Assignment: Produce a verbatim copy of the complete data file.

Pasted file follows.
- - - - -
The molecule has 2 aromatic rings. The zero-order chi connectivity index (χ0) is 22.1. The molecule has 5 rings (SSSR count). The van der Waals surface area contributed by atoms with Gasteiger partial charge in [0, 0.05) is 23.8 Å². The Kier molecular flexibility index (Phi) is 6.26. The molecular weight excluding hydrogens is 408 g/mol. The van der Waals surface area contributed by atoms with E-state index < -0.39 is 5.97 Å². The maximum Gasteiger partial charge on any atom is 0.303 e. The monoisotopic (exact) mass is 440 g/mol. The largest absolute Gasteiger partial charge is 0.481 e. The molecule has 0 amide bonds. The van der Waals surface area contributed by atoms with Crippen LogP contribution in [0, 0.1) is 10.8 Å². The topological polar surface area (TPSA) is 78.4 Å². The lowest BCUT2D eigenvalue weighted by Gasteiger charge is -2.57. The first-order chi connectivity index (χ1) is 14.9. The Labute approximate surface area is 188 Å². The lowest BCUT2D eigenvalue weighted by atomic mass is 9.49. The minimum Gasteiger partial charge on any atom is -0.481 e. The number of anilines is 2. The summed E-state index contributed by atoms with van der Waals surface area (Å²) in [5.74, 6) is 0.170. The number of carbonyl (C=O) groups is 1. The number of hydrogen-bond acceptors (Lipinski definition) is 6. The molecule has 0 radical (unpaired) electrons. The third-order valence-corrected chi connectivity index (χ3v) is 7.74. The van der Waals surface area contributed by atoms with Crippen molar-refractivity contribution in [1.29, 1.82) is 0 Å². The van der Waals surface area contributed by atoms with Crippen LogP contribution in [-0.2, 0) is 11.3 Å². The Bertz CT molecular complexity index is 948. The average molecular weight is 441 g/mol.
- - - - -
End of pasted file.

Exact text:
The molecule has 2 aromatic rings. The zero-order chi connectivity index (χ0) is 22.1. The molecule has 5 rings (SSSR count). The van der Waals surface area contributed by atoms with Gasteiger partial charge in [0, 0.05) is 23.8 Å². The Kier molecular flexibility index (Phi) is 6.26. The molecular weight excluding hydrogens is 408 g/mol. The van der Waals surface area contributed by atoms with E-state index < -0.39 is 5.97 Å². The maximum Gasteiger partial charge on any atom is 0.303 e. The monoisotopic (exact) mass is 440 g/mol. The largest absolute Gasteiger partial charge is 0.481 e. The molecule has 0 amide bonds. The van der Waals surface area contributed by atoms with Crippen LogP contribution in [0, 0.1) is 10.8 Å². The topological polar surface area (TPSA) is 78.4 Å². The lowest BCUT2D eigenvalue weighted by Gasteiger charge is -2.57. The first-order chi connectivity index (χ1) is 14.9. The Labute approximate surface area is 188 Å². The lowest BCUT2D eigenvalue weighted by atomic mass is 9.49. The minimum Gasteiger partial charge on any atom is -0.481 e. The number of anilines is 2. The summed E-state index contributed by atoms with van der Waals surface area (Å²) in [5.74, 6) is 0.170. The number of carbonyl (C=O) groups is 1. The number of hydrogen-bond acceptors (Lipinski definition) is 6. The molecule has 0 radical (unpaired) electrons. The third-order valence-corrected chi connectivity index (χ3v) is 7.74. The van der Waals surface area contributed by atoms with Crippen molar-refractivity contribution in [1.29, 1.82) is 0 Å². The van der Waals surface area contributed by atoms with Crippen LogP contribution in [-0.2, 0) is 11.3 Å². The Bertz CT molecular complexity index is 948. The average molecular weight is 441 g/mol.